Verwelkom het tijdperk van e-commerce

februari 8, 2024

For the past few years, Pond had grown business from her studio in St. Stephen, NB, where clients could visit and be fitted for a custom-made bra. But that business model didn’t work in the world of Covid-19 so she had to pull the trigger on a long-standing plan to sell online.

“Needless to say, we were stressed,” said Pond. “It was time for tough decisions. There were moments when it was tempting to just give up.”

Queen of Cups already had an online shop and booking system, but Pond had to train staff and get used to doing online fittings. Now Queen of Cups is part of the month-old global trend of companies accelerating eCommerce as a sales channel. It’s a way for traditional retailers to survive the current lock-down, and it may prove a way to accelerate the return to profitability for the survivors.

Experts in eCommerce – the purchase of goods on the internet – say two things have accelerated the growth of online selling. First, traditional retailers and producers of consumer products realized they couldn’t sell face-to-face in a world infused with coronavirus pathogens, so they had to develop online sales strategies. Second, the broad swath of society that had been slow to order things online were forced to grow comfortable with the process.

“I think we’re going to see a lot more of that,” said Jeff W. White, the Co-Founder of Halifax-based Kula Partners, a marketing agency serving business-to-business manufacturers across North America. “A lot of consumers are shifting in the short-term to an eCommerce model and … I think there’s a shift in what people are looking at in terms of fulfillment. How do you make staff safe? And customers safe? We’re all figuring that out and eCommerce is part of it.”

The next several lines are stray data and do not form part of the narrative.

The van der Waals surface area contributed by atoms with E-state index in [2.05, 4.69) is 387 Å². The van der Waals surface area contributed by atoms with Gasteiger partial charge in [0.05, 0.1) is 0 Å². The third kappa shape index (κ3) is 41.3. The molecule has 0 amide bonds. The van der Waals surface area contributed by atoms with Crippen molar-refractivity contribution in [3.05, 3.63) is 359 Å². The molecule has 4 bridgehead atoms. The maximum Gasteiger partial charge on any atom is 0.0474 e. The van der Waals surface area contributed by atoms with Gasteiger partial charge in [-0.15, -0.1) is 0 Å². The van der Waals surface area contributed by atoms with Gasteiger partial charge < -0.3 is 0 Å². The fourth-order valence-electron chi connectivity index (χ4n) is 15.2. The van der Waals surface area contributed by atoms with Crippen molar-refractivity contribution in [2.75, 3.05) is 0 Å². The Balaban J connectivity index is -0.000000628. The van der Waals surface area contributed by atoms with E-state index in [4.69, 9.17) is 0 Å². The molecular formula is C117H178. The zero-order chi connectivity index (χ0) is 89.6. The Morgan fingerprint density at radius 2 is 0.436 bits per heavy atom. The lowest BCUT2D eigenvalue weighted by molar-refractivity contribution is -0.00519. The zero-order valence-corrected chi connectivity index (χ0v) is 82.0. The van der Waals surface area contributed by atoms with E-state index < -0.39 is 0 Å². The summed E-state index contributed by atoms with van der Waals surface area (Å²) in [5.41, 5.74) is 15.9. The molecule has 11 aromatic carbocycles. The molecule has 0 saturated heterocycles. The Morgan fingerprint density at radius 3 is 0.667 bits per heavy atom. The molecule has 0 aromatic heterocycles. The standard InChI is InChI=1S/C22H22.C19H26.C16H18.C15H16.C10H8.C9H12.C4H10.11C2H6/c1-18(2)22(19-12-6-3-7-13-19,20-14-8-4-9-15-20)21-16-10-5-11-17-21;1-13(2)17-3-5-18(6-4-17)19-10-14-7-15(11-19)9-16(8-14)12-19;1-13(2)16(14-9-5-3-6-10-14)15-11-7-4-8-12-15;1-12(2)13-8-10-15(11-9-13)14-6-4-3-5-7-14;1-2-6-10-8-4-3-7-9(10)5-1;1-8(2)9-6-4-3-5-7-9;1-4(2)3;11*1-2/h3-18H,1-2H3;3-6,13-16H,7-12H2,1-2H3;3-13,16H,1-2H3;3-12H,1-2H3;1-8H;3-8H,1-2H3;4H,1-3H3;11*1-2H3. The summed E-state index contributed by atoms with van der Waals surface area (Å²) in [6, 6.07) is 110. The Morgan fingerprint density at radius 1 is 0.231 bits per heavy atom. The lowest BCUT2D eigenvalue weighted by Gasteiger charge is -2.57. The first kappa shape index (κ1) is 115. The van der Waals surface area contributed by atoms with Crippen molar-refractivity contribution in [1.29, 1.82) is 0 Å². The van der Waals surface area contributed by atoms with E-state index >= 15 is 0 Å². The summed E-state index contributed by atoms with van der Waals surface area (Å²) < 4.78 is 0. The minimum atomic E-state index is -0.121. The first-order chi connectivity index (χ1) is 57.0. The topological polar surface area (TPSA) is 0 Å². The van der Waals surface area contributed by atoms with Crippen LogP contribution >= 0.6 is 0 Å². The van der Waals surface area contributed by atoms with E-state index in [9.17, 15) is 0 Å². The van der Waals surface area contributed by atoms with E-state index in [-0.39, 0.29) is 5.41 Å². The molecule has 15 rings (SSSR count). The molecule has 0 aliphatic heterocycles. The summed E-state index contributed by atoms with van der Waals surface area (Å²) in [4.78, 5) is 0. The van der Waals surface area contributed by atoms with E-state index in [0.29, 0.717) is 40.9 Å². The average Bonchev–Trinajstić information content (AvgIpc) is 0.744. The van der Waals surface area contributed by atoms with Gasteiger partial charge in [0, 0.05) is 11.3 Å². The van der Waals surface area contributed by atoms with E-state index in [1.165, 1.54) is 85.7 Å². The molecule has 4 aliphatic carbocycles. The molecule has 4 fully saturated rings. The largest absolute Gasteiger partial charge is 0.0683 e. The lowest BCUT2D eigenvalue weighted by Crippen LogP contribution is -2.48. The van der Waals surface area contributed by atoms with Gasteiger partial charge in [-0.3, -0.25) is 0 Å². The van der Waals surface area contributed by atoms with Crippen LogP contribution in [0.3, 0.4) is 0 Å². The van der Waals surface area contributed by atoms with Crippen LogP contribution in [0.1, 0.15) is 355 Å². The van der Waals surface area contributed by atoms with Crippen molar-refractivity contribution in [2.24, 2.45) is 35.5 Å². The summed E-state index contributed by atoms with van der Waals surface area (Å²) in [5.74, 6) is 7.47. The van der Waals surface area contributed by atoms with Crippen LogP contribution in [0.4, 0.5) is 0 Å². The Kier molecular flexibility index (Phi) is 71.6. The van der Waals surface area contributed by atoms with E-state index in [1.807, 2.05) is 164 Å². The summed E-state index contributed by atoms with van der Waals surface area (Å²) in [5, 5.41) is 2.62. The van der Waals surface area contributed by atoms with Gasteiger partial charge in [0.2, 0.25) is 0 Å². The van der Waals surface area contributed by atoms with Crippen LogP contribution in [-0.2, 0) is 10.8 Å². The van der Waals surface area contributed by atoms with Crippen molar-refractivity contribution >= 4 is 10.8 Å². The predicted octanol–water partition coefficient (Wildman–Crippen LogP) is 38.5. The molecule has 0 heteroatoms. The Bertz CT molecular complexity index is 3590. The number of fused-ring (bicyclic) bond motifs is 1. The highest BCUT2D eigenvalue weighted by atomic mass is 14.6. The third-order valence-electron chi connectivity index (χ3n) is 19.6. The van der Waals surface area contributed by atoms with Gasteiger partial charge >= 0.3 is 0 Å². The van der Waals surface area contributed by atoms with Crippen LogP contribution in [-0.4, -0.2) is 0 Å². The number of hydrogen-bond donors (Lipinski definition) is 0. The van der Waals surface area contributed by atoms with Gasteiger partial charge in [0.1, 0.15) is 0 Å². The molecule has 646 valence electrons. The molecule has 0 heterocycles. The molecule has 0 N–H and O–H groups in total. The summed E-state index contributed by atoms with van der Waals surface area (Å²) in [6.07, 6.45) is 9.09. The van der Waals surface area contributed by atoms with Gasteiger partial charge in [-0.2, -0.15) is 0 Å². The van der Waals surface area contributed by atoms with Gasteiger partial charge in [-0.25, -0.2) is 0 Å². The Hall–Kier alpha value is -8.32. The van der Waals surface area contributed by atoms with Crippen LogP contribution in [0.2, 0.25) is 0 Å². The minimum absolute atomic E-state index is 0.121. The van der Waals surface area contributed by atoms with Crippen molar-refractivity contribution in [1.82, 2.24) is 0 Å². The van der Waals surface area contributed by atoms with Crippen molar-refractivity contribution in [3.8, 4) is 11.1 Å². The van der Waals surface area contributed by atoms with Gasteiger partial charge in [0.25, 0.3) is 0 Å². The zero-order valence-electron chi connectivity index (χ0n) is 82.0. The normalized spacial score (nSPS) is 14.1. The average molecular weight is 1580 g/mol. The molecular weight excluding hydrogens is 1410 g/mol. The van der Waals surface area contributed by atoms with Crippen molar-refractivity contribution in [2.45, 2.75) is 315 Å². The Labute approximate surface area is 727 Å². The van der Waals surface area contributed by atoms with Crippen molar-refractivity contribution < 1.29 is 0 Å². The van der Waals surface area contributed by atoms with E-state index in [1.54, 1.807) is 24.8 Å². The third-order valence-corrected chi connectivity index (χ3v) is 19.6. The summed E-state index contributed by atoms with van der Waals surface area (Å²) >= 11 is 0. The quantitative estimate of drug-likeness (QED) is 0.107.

The Covid-19 pandemic is allowing those who specialize in eCommerce to do well. Businesses that are quick to adapt to eCommerce models can blunt the ill effects of the pandemic and position themselves for the recovery.

“In Manhattan, everything gets delivered but we were behind them,” said John Leahy, the CEO of Halifax-based web-development agency immediaC. “We’re not behind them anymore. People here are getting everything delivered, whether it’s beer or a sandwich or lawnmowers.”

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Leahy said that immediaC has recently been installing “online storefronts” that range from kitchen companies to office furniture to craft breweries. One client is Big Spruce Brewery of Baddeck, NS. It had been selling beer at its “Spruce-tique” (the name it’s given its retail outlet), but growing online sales have made it more reliant on the “Spruce Caboose”, the van that ships out product ordered online.

Allyson England, whose Nova Box allows people to go online to order boxes of Nova Scotian goods, said she has noticed a change in the market.

“Historically people have purchased boxes as a gift for their family and friends who live away,” said England. “Lately, I’ve actually noticed an increase in people buying the boxes for themselves. Since we are spending more time at home, I think people are craving items that are local, practical and comforting.”

One young Atlantic Canadian business that’s benefiting from the eCommerce boom is St. John’s-based Oliver POS, which has developed a plug-in point-of-sale solution for WooCommerce, which is eCommerce for websites that run off WordPress.

CEO Mathais K. Nielsen said the number of hosts he is working with has “exploded” in recent weeks. He added that many owners of eCommerce sites are being forced to get their systems going quickly and are fine tuning them as they prepare for the recovery.

“We’ve seen a lot of signups,” said Nielsen. “They have suddenly gained a major market online that they didn’t know they had. And now they want to position themselves to grow it after [the pandemic ends].”

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